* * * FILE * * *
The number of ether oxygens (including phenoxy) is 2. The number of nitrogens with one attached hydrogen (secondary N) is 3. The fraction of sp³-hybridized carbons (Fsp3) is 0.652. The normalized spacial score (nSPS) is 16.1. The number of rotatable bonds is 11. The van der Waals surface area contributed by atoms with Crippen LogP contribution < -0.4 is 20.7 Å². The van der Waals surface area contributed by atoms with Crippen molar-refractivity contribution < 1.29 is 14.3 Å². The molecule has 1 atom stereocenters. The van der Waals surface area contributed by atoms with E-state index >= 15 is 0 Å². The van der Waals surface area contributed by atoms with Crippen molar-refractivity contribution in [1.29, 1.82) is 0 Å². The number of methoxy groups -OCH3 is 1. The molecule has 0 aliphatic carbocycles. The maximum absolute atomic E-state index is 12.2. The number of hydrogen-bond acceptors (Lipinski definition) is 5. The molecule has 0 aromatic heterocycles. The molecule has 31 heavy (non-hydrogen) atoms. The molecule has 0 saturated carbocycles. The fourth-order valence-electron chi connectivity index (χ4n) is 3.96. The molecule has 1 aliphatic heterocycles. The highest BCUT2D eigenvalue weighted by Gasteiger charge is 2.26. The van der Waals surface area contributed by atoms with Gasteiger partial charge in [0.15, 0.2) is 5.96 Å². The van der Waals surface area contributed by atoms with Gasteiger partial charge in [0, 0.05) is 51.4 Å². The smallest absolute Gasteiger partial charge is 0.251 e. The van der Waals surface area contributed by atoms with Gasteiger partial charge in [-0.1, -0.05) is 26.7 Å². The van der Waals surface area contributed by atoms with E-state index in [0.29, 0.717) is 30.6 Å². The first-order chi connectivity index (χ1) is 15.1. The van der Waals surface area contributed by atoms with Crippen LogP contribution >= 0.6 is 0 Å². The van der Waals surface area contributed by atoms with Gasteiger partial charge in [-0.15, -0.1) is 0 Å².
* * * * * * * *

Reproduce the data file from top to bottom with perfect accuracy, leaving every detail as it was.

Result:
The number of ether oxygens (including phenoxy) is 2. The number of nitrogens with one attached hydrogen (secondary N) is 3. The fraction of sp³-hybridized carbons (Fsp3) is 0.652. The normalized spacial score (nSPS) is 16.1. The number of rotatable bonds is 11. The van der Waals surface area contributed by atoms with Crippen LogP contribution < -0.4 is 20.7 Å². The van der Waals surface area contributed by atoms with Crippen molar-refractivity contribution < 1.29 is 14.3 Å². The molecule has 1 atom stereocenters. The van der Waals surface area contributed by atoms with E-state index >= 15 is 0 Å². The van der Waals surface area contributed by atoms with Crippen molar-refractivity contribution in [1.29, 1.82) is 0 Å². The number of methoxy groups -OCH3 is 1. The molecule has 0 aliphatic carbocycles. The maximum absolute atomic E-state index is 12.2. The number of hydrogen-bond acceptors (Lipinski definition) is 5. The molecule has 0 aromatic heterocycles. The molecule has 31 heavy (non-hydrogen) atoms. The molecule has 0 saturated carbocycles. The fourth-order valence-electron chi connectivity index (χ4n) is 3.96. The molecule has 1 aliphatic heterocycles. The highest BCUT2D eigenvalue weighted by Gasteiger charge is 2.26. The van der Waals surface area contributed by atoms with Gasteiger partial charge in [0.15, 0.2) is 5.96 Å². The van der Waals surface area contributed by atoms with Gasteiger partial charge in [0, 0.05) is 51.4 Å². The smallest absolute Gasteiger partial charge is 0.251 e. The van der Waals surface area contributed by atoms with Gasteiger partial charge in [-0.1, -0.05) is 26.7 Å². The van der Waals surface area contributed by atoms with E-state index in [0.29, 0.717) is 30.6 Å². The first-order chi connectivity index (χ1) is 15.1. The van der Waals surface area contributed by atoms with Crippen LogP contribution >= 0.6 is 0 Å². The van der Waals surface area contributed by atoms with Gasteiger partial charge in [-0.15, -0.1) is 0 Å².